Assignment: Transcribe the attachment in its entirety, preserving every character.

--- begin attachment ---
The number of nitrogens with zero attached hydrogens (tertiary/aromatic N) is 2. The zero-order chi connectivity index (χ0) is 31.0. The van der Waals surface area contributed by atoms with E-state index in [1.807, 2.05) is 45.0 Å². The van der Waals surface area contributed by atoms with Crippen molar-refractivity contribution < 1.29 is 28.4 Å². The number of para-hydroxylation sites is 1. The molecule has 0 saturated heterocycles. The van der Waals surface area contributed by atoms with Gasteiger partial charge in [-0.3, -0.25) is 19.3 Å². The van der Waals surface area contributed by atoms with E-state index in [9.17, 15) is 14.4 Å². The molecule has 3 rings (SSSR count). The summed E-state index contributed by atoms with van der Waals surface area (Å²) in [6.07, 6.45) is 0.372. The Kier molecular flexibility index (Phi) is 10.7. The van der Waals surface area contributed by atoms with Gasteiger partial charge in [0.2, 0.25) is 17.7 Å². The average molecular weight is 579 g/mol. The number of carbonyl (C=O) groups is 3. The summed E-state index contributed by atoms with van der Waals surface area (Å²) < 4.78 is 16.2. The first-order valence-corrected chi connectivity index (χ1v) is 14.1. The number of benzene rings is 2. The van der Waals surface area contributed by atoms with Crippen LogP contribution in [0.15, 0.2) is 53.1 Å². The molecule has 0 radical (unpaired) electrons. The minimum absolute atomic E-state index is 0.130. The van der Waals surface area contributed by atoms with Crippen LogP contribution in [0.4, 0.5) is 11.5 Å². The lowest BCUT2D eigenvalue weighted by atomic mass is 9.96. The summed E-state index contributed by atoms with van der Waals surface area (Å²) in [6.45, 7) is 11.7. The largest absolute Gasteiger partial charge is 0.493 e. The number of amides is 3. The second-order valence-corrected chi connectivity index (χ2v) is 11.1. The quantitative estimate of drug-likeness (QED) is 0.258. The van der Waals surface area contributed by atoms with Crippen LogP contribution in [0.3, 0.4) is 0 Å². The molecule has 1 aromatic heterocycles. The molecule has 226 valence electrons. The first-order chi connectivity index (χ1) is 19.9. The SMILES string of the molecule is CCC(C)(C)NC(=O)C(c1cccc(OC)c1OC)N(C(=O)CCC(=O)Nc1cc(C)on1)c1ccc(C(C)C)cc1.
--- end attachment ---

The number of nitrogens with zero attached hydrogens (tertiary/aromatic N) is 2. The zero-order chi connectivity index (χ0) is 31.0. The van der Waals surface area contributed by atoms with E-state index in [1.807, 2.05) is 45.0 Å². The van der Waals surface area contributed by atoms with Crippen molar-refractivity contribution < 1.29 is 28.4 Å². The number of para-hydroxylation sites is 1. The molecule has 0 saturated heterocycles. The van der Waals surface area contributed by atoms with Gasteiger partial charge in [-0.3, -0.25) is 19.3 Å². The van der Waals surface area contributed by atoms with E-state index in [9.17, 15) is 14.4 Å². The molecule has 3 rings (SSSR count). The summed E-state index contributed by atoms with van der Waals surface area (Å²) in [6.07, 6.45) is 0.372. The Kier molecular flexibility index (Phi) is 10.7. The van der Waals surface area contributed by atoms with Gasteiger partial charge in [0.2, 0.25) is 17.7 Å². The average molecular weight is 579 g/mol. The number of carbonyl (C=O) groups is 3. The summed E-state index contributed by atoms with van der Waals surface area (Å²) < 4.78 is 16.2. The first-order valence-corrected chi connectivity index (χ1v) is 14.1. The number of benzene rings is 2. The van der Waals surface area contributed by atoms with Crippen LogP contribution in [0.15, 0.2) is 53.1 Å². The molecule has 0 radical (unpaired) electrons. The minimum absolute atomic E-state index is 0.130. The van der Waals surface area contributed by atoms with Crippen LogP contribution in [0.4, 0.5) is 11.5 Å². The lowest BCUT2D eigenvalue weighted by atomic mass is 9.96. The summed E-state index contributed by atoms with van der Waals surface area (Å²) in [6.45, 7) is 11.7. The largest absolute Gasteiger partial charge is 0.493 e. The number of amides is 3. The second-order valence-corrected chi connectivity index (χ2v) is 11.1. The quantitative estimate of drug-likeness (QED) is 0.258. The van der Waals surface area contributed by atoms with Crippen LogP contribution in [0.3, 0.4) is 0 Å². The molecule has 1 aromatic heterocycles. The molecule has 226 valence electrons. The first-order chi connectivity index (χ1) is 19.9. The SMILES string of the molecule is CCC(C)(C)NC(=O)C(c1cccc(OC)c1OC)N(C(=O)CCC(=O)Nc1cc(C)on1)c1ccc(C(C)C)cc1.